Helen Undy, Chief Executive of the Money and Mental Health Policy Institute, said “This scheme could genuinely save lives. Everyone experiencing a mental health crisis should have the opportunity to recover free from escalating debt fees, charges and the threat of bailiffs arriving at their door. We are delighted that the government acted on our call to protect people from being hassled about debts while they’re receiving crisis care, and we look forward to working with ministers to put these plans in place over the coming year.”

Phil Andrew, CEO of StepChange Debt Charity, said “People looking for a sustainable way to repay their debts have traditionally had little protection, leaving them vulnerable to inconsistent approaches by different creditors that can harm their chances of recovery – something as a debt charity we’ve long felt needed reform.”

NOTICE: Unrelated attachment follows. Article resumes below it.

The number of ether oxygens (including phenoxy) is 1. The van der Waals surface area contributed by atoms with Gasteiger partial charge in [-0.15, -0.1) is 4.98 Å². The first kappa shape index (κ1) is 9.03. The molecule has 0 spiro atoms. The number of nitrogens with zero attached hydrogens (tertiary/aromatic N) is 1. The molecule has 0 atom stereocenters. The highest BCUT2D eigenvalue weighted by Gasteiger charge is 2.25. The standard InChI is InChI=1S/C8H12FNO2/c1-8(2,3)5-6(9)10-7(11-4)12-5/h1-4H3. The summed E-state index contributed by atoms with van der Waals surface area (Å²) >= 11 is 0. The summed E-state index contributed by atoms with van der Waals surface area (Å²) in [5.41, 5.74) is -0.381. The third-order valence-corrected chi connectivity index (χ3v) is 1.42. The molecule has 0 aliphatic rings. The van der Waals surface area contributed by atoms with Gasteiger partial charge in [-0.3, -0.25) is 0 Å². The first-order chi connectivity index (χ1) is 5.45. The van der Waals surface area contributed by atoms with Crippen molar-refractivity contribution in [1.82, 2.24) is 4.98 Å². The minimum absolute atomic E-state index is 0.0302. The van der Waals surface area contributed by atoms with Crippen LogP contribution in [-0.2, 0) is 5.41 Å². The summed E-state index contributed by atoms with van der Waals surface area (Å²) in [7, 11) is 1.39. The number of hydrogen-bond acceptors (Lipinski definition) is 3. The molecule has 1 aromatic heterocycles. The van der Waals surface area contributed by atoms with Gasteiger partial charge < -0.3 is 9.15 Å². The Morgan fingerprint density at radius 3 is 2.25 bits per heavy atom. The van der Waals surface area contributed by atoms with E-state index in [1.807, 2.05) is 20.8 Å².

“Breathing Space and statutory debt repayment plans will fundamentally improve how people seeking to repay debt are treated, putting them in a far less precarious position. We’re particularly pleased to see the Government’s confirmation that debts owed to government itself will be included in the scheme. Accessing Breathing Space through debt advice also adds a valuable incentive to help ensure more people in debt get the support they need.”

Joanna Elson OBE, chief executive of the Money Advice Trust, the charity that runs National Debtline, said “Breathing Space will provide a powerful incentive for people to seek debt advice, safe in the knowledge they will be given the time and statutory protections they need to begin to resolve their financial difficulty. The decision to include local authorities and other public sector creditors is particularly welcome – and means this new scheme could well be a game-changer in our efforts to tackle problem debt as a society.”